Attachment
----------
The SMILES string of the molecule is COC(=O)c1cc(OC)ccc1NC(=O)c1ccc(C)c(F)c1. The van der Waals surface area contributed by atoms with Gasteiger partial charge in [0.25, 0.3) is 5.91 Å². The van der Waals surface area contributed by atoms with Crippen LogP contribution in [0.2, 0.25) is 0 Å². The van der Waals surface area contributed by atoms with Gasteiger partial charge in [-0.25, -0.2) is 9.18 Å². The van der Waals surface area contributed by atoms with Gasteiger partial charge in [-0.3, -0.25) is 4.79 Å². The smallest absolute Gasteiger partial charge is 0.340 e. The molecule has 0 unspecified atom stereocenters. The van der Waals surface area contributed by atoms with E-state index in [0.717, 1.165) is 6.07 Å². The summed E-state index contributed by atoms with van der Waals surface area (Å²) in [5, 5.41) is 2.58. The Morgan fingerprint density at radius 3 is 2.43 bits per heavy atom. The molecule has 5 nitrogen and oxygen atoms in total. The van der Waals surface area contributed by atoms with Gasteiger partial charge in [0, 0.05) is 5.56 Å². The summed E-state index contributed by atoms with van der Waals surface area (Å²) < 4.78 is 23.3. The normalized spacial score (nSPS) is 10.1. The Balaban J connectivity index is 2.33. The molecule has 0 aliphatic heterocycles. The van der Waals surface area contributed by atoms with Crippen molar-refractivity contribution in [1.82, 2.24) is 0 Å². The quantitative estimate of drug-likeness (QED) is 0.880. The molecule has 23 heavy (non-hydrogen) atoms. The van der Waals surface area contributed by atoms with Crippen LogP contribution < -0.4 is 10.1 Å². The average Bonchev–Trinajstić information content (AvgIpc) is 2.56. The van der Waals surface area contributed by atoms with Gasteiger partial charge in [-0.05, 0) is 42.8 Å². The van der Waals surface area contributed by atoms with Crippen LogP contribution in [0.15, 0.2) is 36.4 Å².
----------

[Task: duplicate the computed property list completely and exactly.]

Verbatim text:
The SMILES string of the molecule is COC(=O)c1cc(OC)ccc1NC(=O)c1ccc(C)c(F)c1. The van der Waals surface area contributed by atoms with Gasteiger partial charge in [0.25, 0.3) is 5.91 Å². The van der Waals surface area contributed by atoms with Crippen LogP contribution in [0.2, 0.25) is 0 Å². The van der Waals surface area contributed by atoms with Gasteiger partial charge in [-0.25, -0.2) is 9.18 Å². The van der Waals surface area contributed by atoms with Gasteiger partial charge in [-0.3, -0.25) is 4.79 Å². The smallest absolute Gasteiger partial charge is 0.340 e. The molecule has 0 unspecified atom stereocenters. The van der Waals surface area contributed by atoms with E-state index in [0.717, 1.165) is 6.07 Å². The summed E-state index contributed by atoms with van der Waals surface area (Å²) in [5, 5.41) is 2.58. The Morgan fingerprint density at radius 3 is 2.43 bits per heavy atom. The molecule has 5 nitrogen and oxygen atoms in total. The van der Waals surface area contributed by atoms with Gasteiger partial charge in [0, 0.05) is 5.56 Å². The summed E-state index contributed by atoms with van der Waals surface area (Å²) < 4.78 is 23.3. The normalized spacial score (nSPS) is 10.1. The Balaban J connectivity index is 2.33. The molecule has 0 aliphatic heterocycles. The van der Waals surface area contributed by atoms with Crippen molar-refractivity contribution in [1.82, 2.24) is 0 Å². The quantitative estimate of drug-likeness (QED) is 0.880. The molecule has 23 heavy (non-hydrogen) atoms. The van der Waals surface area contributed by atoms with Crippen LogP contribution < -0.4 is 10.1 Å². The average Bonchev–Trinajstić information content (AvgIpc) is 2.56. The van der Waals surface area contributed by atoms with Gasteiger partial charge in [-0.05, 0) is 42.8 Å². The van der Waals surface area contributed by atoms with Crippen LogP contribution in [0.15, 0.2) is 36.4 Å².